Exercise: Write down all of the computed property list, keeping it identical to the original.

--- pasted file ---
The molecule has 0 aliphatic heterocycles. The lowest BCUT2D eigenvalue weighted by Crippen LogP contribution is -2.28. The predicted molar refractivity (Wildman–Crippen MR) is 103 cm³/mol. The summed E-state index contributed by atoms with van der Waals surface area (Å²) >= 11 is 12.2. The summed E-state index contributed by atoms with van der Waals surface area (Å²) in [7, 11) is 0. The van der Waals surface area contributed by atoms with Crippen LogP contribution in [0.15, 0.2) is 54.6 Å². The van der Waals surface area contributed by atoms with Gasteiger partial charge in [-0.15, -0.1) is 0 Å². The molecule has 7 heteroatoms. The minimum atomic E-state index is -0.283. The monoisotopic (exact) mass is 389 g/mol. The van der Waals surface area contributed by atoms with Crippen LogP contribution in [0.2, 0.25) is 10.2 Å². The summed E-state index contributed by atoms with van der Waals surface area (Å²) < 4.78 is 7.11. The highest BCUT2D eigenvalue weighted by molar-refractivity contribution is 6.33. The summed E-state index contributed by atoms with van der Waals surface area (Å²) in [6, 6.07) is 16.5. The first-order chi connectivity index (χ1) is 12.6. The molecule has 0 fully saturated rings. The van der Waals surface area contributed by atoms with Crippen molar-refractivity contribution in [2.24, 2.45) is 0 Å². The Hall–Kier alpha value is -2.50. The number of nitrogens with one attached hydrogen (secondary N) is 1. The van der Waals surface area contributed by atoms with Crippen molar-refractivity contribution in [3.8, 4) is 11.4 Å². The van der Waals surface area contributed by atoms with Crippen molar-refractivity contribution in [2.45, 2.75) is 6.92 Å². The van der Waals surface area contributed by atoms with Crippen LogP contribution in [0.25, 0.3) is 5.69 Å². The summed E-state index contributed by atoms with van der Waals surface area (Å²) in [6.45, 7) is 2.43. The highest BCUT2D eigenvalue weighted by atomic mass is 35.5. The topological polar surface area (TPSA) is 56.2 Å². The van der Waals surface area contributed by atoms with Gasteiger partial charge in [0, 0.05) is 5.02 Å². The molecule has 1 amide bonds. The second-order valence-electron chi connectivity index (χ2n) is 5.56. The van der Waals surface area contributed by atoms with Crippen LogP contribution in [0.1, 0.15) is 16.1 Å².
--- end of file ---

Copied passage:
The molecule has 0 aliphatic heterocycles. The lowest BCUT2D eigenvalue weighted by Crippen LogP contribution is -2.28. The predicted molar refractivity (Wildman–Crippen MR) is 103 cm³/mol. The summed E-state index contributed by atoms with van der Waals surface area (Å²) >= 11 is 12.2. The summed E-state index contributed by atoms with van der Waals surface area (Å²) in [7, 11) is 0. The van der Waals surface area contributed by atoms with Crippen LogP contribution in [0.15, 0.2) is 54.6 Å². The van der Waals surface area contributed by atoms with Gasteiger partial charge in [-0.15, -0.1) is 0 Å². The molecule has 7 heteroatoms. The minimum atomic E-state index is -0.283. The monoisotopic (exact) mass is 389 g/mol. The van der Waals surface area contributed by atoms with Crippen LogP contribution in [0.2, 0.25) is 10.2 Å². The summed E-state index contributed by atoms with van der Waals surface area (Å²) < 4.78 is 7.11. The highest BCUT2D eigenvalue weighted by molar-refractivity contribution is 6.33. The summed E-state index contributed by atoms with van der Waals surface area (Å²) in [6, 6.07) is 16.5. The first-order chi connectivity index (χ1) is 12.6. The molecule has 0 fully saturated rings. The van der Waals surface area contributed by atoms with Crippen molar-refractivity contribution in [2.24, 2.45) is 0 Å². The Hall–Kier alpha value is -2.50. The number of nitrogens with one attached hydrogen (secondary N) is 1. The van der Waals surface area contributed by atoms with Crippen molar-refractivity contribution in [3.8, 4) is 11.4 Å². The van der Waals surface area contributed by atoms with Crippen molar-refractivity contribution in [2.45, 2.75) is 6.92 Å². The van der Waals surface area contributed by atoms with Crippen LogP contribution in [0.25, 0.3) is 5.69 Å². The summed E-state index contributed by atoms with van der Waals surface area (Å²) in [6.45, 7) is 2.43. The highest BCUT2D eigenvalue weighted by atomic mass is 35.5. The topological polar surface area (TPSA) is 56.2 Å². The van der Waals surface area contributed by atoms with Gasteiger partial charge in [0, 0.05) is 5.02 Å². The molecule has 1 amide bonds. The second-order valence-electron chi connectivity index (χ2n) is 5.56. The van der Waals surface area contributed by atoms with Crippen LogP contribution in [0.1, 0.15) is 16.1 Å².